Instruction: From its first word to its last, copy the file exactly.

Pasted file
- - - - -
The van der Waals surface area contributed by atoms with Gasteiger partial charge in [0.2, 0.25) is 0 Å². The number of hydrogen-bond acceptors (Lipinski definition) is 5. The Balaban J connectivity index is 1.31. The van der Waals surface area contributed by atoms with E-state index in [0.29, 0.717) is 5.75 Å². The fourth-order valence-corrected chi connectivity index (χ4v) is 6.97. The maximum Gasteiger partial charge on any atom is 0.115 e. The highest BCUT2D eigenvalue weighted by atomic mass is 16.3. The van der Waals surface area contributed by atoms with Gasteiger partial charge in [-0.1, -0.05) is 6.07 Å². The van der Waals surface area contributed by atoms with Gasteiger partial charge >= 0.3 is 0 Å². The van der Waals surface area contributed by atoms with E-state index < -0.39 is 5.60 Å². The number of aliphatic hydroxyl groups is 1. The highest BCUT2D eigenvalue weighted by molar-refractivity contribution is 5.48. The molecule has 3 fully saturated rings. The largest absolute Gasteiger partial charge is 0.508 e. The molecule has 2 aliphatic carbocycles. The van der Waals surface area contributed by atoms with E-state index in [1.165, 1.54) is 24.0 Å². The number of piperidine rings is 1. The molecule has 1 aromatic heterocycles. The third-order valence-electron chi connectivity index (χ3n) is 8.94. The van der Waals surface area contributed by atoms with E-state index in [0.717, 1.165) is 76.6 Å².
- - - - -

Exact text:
The van der Waals surface area contributed by atoms with Gasteiger partial charge in [0.2, 0.25) is 0 Å². The number of hydrogen-bond acceptors (Lipinski definition) is 5. The Balaban J connectivity index is 1.31. The van der Waals surface area contributed by atoms with E-state index in [0.29, 0.717) is 5.75 Å². The fourth-order valence-corrected chi connectivity index (χ4v) is 6.97. The maximum Gasteiger partial charge on any atom is 0.115 e. The highest BCUT2D eigenvalue weighted by atomic mass is 16.3. The van der Waals surface area contributed by atoms with Gasteiger partial charge in [-0.1, -0.05) is 6.07 Å². The van der Waals surface area contributed by atoms with Gasteiger partial charge >= 0.3 is 0 Å². The van der Waals surface area contributed by atoms with E-state index < -0.39 is 5.60 Å². The number of aliphatic hydroxyl groups is 1. The highest BCUT2D eigenvalue weighted by molar-refractivity contribution is 5.48. The molecule has 3 fully saturated rings. The largest absolute Gasteiger partial charge is 0.508 e. The molecule has 2 aliphatic carbocycles. The van der Waals surface area contributed by atoms with E-state index in [1.165, 1.54) is 24.0 Å². The number of piperidine rings is 1. The molecule has 1 aromatic heterocycles. The third-order valence-electron chi connectivity index (χ3n) is 8.94. The van der Waals surface area contributed by atoms with E-state index in [0.717, 1.165) is 76.6 Å².